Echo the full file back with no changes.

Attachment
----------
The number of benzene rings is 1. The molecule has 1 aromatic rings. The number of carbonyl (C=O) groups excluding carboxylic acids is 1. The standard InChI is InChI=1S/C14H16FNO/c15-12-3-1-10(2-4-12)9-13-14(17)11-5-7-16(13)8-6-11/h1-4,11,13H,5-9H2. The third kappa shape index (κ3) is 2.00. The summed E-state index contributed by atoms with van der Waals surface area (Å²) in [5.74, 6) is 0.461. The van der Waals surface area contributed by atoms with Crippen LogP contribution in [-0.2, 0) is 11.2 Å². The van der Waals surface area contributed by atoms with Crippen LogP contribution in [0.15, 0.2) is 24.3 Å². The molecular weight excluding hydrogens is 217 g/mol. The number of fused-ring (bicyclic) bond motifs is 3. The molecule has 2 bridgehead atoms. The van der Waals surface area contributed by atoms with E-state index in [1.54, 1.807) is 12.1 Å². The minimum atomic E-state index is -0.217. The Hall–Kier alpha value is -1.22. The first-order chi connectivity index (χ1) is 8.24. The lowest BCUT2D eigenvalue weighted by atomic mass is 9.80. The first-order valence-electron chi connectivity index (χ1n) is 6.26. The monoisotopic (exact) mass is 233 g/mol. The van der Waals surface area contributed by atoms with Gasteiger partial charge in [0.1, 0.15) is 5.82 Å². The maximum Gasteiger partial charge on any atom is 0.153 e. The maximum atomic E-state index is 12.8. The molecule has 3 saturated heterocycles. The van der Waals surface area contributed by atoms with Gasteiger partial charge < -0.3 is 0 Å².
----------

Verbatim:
The number of benzene rings is 1. The molecule has 1 aromatic rings. The number of carbonyl (C=O) groups excluding carboxylic acids is 1. The standard InChI is InChI=1S/C14H16FNO/c15-12-3-1-10(2-4-12)9-13-14(17)11-5-7-16(13)8-6-11/h1-4,11,13H,5-9H2. The third kappa shape index (κ3) is 2.00. The summed E-state index contributed by atoms with van der Waals surface area (Å²) in [5.74, 6) is 0.461. The van der Waals surface area contributed by atoms with Crippen LogP contribution in [-0.2, 0) is 11.2 Å². The van der Waals surface area contributed by atoms with Crippen LogP contribution in [0.15, 0.2) is 24.3 Å². The molecular weight excluding hydrogens is 217 g/mol. The number of fused-ring (bicyclic) bond motifs is 3. The molecule has 2 bridgehead atoms. The van der Waals surface area contributed by atoms with E-state index in [1.54, 1.807) is 12.1 Å². The minimum atomic E-state index is -0.217. The Hall–Kier alpha value is -1.22. The first-order chi connectivity index (χ1) is 8.24. The lowest BCUT2D eigenvalue weighted by atomic mass is 9.80. The first-order valence-electron chi connectivity index (χ1n) is 6.26. The monoisotopic (exact) mass is 233 g/mol. The van der Waals surface area contributed by atoms with Gasteiger partial charge in [0.1, 0.15) is 5.82 Å². The maximum Gasteiger partial charge on any atom is 0.153 e. The maximum atomic E-state index is 12.8. The molecule has 3 saturated heterocycles. The van der Waals surface area contributed by atoms with Gasteiger partial charge < -0.3 is 0 Å².